Thursday, September 29, 2005

Contractual Obligation

I received the contracts from my new management company in the mail today. It was an odd experience. I have been writing for most of my life, and once I was even paid a few thousand dollars to adapt a novel into a screenplay. For real. It was a spy novel that a family friend purchased, and he saw enough promise in me at 21 to pay me $2500 to try and turn the book into a script.

I'm afraid it didn't turn out so well. I think the script is okay, but it lacks focus. And frankly, at 21, I wasn't really the best with dialogue, and I was still kind of immature, so it's not really fun or sexy or clever in the way a good spy movie should be. Though, if made, I dare say it would still be better than Spy Game.

That's been my only other experience in life getting paid to work as a screenwriter, and really my only experience of writing scripts for anyone other than myself to read. (And now a lot of things are happening pretty fast, and my stuff is being read by dozens of people all over Los Angeles. I haven't really had a lot of time to wrap my head around it all.

I can't understand these contracts too well. I mean, I can read them and figure out what they mean. A paragraph in which I promise to pay them what I owe them, check. A paragraph in which I promise not to work with any other managers while I am contracted with them, check. A paragraph in which I deliver unto them my first-born for ritual sacrifice, check.

You know, standard Hollywood stuff...

But I'm still going to have a lawyer look it over, because they're all so goddamn sneaky. You never know what a lawyer is sticking in there that sounds perfectly reasonable but actually, if you read the fine print, guarantees the company the right to remove your spleen.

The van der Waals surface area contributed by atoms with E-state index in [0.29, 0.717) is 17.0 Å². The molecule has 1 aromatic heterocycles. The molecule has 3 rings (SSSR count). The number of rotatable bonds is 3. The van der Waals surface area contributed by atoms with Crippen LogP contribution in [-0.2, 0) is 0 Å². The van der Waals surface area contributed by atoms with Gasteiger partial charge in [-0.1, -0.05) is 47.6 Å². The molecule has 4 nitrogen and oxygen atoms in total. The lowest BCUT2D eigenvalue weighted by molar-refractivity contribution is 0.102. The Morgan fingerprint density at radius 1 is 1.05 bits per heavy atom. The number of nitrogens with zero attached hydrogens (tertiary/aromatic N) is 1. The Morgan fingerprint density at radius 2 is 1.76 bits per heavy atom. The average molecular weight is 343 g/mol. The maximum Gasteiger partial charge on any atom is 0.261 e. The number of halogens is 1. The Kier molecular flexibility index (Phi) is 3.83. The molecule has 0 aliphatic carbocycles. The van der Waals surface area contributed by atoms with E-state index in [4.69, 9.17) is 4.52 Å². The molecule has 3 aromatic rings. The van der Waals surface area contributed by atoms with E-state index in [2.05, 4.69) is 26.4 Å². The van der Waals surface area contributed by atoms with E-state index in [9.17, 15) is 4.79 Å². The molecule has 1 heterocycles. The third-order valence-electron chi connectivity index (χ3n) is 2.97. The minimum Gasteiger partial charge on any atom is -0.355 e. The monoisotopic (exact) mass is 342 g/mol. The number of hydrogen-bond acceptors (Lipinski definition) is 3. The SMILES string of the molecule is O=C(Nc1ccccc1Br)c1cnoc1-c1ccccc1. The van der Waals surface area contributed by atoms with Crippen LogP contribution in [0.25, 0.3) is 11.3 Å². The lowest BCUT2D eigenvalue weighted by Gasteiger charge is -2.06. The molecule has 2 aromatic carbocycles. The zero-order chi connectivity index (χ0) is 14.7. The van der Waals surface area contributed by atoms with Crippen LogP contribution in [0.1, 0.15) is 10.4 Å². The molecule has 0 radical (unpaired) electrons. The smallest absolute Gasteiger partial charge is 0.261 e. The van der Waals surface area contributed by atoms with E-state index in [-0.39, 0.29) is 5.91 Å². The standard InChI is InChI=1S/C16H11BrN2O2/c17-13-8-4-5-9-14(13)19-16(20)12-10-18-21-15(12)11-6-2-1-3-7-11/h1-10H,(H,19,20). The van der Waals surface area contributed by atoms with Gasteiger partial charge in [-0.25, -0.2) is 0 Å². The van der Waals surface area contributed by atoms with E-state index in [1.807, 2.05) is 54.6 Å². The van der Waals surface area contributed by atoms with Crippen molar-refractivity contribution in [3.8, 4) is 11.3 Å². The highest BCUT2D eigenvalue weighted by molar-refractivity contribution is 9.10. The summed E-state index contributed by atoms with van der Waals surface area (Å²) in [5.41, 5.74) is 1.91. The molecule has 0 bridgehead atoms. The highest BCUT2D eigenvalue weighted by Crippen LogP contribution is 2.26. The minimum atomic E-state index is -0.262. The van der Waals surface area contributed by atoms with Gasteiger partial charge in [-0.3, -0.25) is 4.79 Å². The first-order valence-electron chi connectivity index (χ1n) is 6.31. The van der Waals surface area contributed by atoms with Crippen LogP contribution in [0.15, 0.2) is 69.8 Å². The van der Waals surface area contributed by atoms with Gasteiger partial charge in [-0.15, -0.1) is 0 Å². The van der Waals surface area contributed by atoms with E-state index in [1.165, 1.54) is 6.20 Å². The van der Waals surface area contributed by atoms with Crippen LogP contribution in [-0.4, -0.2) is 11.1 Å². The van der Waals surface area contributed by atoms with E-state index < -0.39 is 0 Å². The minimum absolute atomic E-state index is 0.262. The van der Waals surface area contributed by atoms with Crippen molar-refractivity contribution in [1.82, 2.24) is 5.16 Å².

I don't personally know any entertainment lawyers, but my Dad is going to show it all to his regular lawyer. I kind of feel like, how different can it be? It's all the law, right? This contract can't be TOO confusing. We're not hammering out the foreign DVD rights for the Fantastic Four sequels or anything. I'm just signing up with this company.

Clearly, this is wrong. Apparently, the way it works is, people who are training to become lawyers figure out really early on what kind of law they want to practice, and then they just focus exclusively on that stuff and ignore everything else. This is kind of a weird system. I mean, doctors all have specialties, but they also all know about general medicine enough to give you a semi-formed opinion about a simple matter.

You wouldn't ask a friend who's in medical school about what to take for a scratchy throat and have them say, "Gee, I don't know...I'm an internist, you need an Ear Nose and Throat guy." They'd say, "Take some Robitussin and stop blocking the TV, you big baby...'Fear Factor' is on." At least, that's what my friend who was in medical school would have said. And he'd have been right, too! "Fear Factor" was on!

So I'll have to figure out a way to get this in front of a real entertainment lawyer, I guess. Which is kind of a challenge, because I really want to get it back to the company ASAP in case they come to their senses and cut off all contact with me immediately.

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